The darkness of winter is again setting in, which means it was time to set the clocks back last Sunday. Daylight saving time ended at 2 a.m. Nov. 3 in most parts of the country. That means commuters everywhere will be spending much more time driving in the dark — something a lot of us haven’t had to do much of for months.
While a little darkness doesn’t sound like a big deal, it’ll be harder to see and easier to fall asleep at the wheel, especially after a long day at work. In fact, the National Highway Traffic Safety Administration estimates that each year 100,000 crashes reported to police are caused by drowsy driving or driver fatigue. It takes its toll on pedestrians, too. NHTSA reports that more than half of all fatal pedestrian crashes involving children ages 5 through 18 occur in low light or dark conditions.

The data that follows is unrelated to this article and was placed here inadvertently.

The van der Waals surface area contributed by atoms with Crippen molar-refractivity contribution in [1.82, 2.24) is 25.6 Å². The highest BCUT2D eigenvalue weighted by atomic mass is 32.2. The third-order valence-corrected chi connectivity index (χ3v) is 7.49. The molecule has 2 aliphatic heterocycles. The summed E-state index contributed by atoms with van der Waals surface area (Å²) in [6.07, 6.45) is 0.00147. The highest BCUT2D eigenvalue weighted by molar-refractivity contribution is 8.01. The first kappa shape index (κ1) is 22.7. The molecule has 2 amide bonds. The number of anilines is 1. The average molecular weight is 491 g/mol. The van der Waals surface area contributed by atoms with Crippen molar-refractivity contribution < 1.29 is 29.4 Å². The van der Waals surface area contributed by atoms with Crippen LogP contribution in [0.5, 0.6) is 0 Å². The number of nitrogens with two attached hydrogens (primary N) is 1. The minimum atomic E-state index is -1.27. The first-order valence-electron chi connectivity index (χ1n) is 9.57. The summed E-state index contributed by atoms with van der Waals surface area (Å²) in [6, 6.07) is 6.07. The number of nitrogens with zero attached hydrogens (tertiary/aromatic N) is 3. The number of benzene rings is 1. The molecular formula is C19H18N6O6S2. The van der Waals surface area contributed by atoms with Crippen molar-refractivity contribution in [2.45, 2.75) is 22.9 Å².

Use the following safety tips from NHTSA and the Department of Transportation to make sure you see and are seen on the road.
• Check all vehicle lights to ensure they work properly: headlights, parking lights, turn signals/emergency flashers, brake lights, tail and marker lights, interior lights and instrumentation lighting.
• Check your mirrors and make sure they’re crack-free.
• Make sure your vehicle’s headlights are aimed properly. To do this, shine the headlights on a wall about 25 feet away. If one light is higher than the other, the aim needs to be adjusted.
• Use the night setting on your rearview mirror to avoid glare from headlights.
• Be courteous with your high beams. Switch them over as oncoming vehicles approach.
• Drive cautiously. Be alert and watchful for bicyclists and pedestrians on the roadside, as well as at crosswalks. They may not see or hear you coming.
• Supervise small children as they enter and exit the vehicle, especially when parking on a street. Make them use a curbside door away from traffic.
• Make sure to remove sunglasses at dusk — drivers often forget they are wearing them.
• Keep your eyes moving from side to side while driving instead of focusing on the center line or the road ahead. This keeps your eyes adjusted to the dark and helps avoid “highway hypnosis,” a state which impairs reaction time.
• Be sure you are well rested. Do not drive if you feel drowsy.